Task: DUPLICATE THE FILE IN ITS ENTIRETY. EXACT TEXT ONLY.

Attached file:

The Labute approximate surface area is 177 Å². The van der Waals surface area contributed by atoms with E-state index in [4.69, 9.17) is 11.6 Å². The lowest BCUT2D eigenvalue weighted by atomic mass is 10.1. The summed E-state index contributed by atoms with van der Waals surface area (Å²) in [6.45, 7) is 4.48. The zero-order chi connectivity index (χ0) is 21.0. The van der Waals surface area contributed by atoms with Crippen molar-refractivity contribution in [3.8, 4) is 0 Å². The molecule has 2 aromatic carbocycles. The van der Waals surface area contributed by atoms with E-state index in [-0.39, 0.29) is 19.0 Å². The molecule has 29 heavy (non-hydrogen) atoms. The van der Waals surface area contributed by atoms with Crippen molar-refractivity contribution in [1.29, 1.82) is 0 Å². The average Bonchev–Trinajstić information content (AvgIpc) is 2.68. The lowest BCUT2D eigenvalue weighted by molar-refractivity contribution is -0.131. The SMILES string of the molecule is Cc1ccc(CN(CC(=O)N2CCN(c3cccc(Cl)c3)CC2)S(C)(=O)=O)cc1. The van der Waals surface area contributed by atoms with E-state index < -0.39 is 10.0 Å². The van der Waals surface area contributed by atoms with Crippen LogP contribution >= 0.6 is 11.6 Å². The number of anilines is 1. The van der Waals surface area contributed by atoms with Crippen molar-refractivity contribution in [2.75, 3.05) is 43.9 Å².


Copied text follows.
The Labute approximate surface area is 177 Å². The van der Waals surface area contributed by atoms with E-state index in [4.69, 9.17) is 11.6 Å². The lowest BCUT2D eigenvalue weighted by atomic mass is 10.1. The summed E-state index contributed by atoms with van der Waals surface area (Å²) in [6.45, 7) is 4.48. The zero-order chi connectivity index (χ0) is 21.0. The van der Waals surface area contributed by atoms with Crippen molar-refractivity contribution in [3.8, 4) is 0 Å². The molecule has 2 aromatic carbocycles. The van der Waals surface area contributed by atoms with E-state index in [-0.39, 0.29) is 19.0 Å². The molecule has 29 heavy (non-hydrogen) atoms. The van der Waals surface area contributed by atoms with Crippen molar-refractivity contribution in [1.29, 1.82) is 0 Å². The average Bonchev–Trinajstić information content (AvgIpc) is 2.68. The lowest BCUT2D eigenvalue weighted by molar-refractivity contribution is -0.131. The SMILES string of the molecule is Cc1ccc(CN(CC(=O)N2CCN(c3cccc(Cl)c3)CC2)S(C)(=O)=O)cc1. The van der Waals surface area contributed by atoms with E-state index < -0.39 is 10.0 Å². The van der Waals surface area contributed by atoms with Crippen LogP contribution >= 0.6 is 11.6 Å². The number of anilines is 1. The van der Waals surface area contributed by atoms with Crippen molar-refractivity contribution in [2.75, 3.05) is 43.9 Å².